Wednesday, July 30, 2003

Budget Cuts in Air Marshall Program:MSNBC

Air marshals pulled from key flights

Despite renewed warnings about possible airline hijackings, the Transportation Security Administration has alerted federal air marshals that as of Friday they will no longer be covering cross-country or international flights, has learned. The decision to drop coverage on flights that many experts consider to be at the highest risk of attack apparently stems from a policy decision to rework schedules so that air marshals don't have to incur the expense of staying overnight in hotels.

SEVERAL AIR marshals contacted by Tuesday confirmed that they were alerted via text messages on their TSA-issued cell phones to check their schedules for changes.
"All overnights, starting from August first through the ninth, were canceled," an air marshal told "My [supervisor] told me overnights for all [field offices] were being canceled for an indefinite amount of time," said the air marshal, who requested anonymity. "The supervisors said they only had time to change schedules through the ninth."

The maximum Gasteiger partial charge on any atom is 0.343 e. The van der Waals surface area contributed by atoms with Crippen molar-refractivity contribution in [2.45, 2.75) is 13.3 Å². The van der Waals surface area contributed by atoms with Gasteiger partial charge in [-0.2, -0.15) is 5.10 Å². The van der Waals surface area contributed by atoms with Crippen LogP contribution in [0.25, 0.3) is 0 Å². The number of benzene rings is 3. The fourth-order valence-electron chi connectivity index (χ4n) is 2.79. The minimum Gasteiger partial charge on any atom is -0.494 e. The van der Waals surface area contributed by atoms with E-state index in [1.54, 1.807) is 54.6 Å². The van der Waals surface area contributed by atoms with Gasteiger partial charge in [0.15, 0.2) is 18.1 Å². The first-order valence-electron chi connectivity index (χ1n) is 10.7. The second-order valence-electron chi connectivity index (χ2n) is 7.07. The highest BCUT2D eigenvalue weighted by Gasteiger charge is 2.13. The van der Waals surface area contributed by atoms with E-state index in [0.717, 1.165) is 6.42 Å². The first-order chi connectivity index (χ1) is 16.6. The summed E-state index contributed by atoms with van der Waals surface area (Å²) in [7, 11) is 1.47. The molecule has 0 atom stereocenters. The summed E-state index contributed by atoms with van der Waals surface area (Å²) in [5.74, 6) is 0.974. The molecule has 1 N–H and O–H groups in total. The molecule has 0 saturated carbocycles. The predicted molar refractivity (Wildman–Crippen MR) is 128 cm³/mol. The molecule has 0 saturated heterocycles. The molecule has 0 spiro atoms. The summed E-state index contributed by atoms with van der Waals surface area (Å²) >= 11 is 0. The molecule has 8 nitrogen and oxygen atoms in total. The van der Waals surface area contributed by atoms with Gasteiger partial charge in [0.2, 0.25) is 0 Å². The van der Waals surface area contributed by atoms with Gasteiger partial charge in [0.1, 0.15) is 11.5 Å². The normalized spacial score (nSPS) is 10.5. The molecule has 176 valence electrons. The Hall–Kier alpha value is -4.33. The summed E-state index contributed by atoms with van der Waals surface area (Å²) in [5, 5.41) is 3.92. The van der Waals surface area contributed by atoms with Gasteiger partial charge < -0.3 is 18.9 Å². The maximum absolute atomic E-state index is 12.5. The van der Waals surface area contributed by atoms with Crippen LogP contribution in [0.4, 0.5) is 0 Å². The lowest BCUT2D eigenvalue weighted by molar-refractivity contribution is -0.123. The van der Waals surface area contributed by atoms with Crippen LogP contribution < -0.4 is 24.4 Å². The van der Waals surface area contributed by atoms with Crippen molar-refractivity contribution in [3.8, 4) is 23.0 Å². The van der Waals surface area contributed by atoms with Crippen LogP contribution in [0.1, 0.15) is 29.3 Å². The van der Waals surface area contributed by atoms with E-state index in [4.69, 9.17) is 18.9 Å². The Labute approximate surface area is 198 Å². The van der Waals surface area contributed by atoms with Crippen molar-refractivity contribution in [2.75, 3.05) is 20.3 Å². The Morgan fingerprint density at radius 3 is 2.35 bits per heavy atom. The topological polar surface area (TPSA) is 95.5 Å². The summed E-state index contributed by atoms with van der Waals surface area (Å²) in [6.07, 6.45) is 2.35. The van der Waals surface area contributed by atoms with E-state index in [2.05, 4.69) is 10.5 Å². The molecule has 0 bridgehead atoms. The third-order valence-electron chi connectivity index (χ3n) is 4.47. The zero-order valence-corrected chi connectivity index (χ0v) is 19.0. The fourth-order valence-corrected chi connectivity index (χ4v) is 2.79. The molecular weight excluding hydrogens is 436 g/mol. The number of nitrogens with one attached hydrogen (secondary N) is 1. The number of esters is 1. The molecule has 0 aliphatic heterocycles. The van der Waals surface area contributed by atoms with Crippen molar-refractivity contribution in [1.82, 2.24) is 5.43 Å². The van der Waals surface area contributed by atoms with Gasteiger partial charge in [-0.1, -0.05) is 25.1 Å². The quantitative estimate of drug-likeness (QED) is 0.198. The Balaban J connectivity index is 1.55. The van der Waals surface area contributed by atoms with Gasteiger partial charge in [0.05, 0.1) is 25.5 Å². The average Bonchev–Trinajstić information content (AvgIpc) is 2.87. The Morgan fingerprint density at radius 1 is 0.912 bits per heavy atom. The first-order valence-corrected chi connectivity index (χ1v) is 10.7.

Current flight schedules, which run through the end of July, Thursday, are staying intact, another air marshal told

Federal air marshals are armed undercover agents deployed on U.S. airlines and authorized to use deadly force to thwart a terrorist incident. Prior to Sept. 11, 2001, there were only a few dozen marshals who flew mainly on international flights. But after the Sept. 11, 2001, terror attacks, Congress authorized a huge increase in air marshals. From a pool of 250,000 applicants, a few thousand -- the exact number is classified -- were hired and given special advanced anti-terrorist training.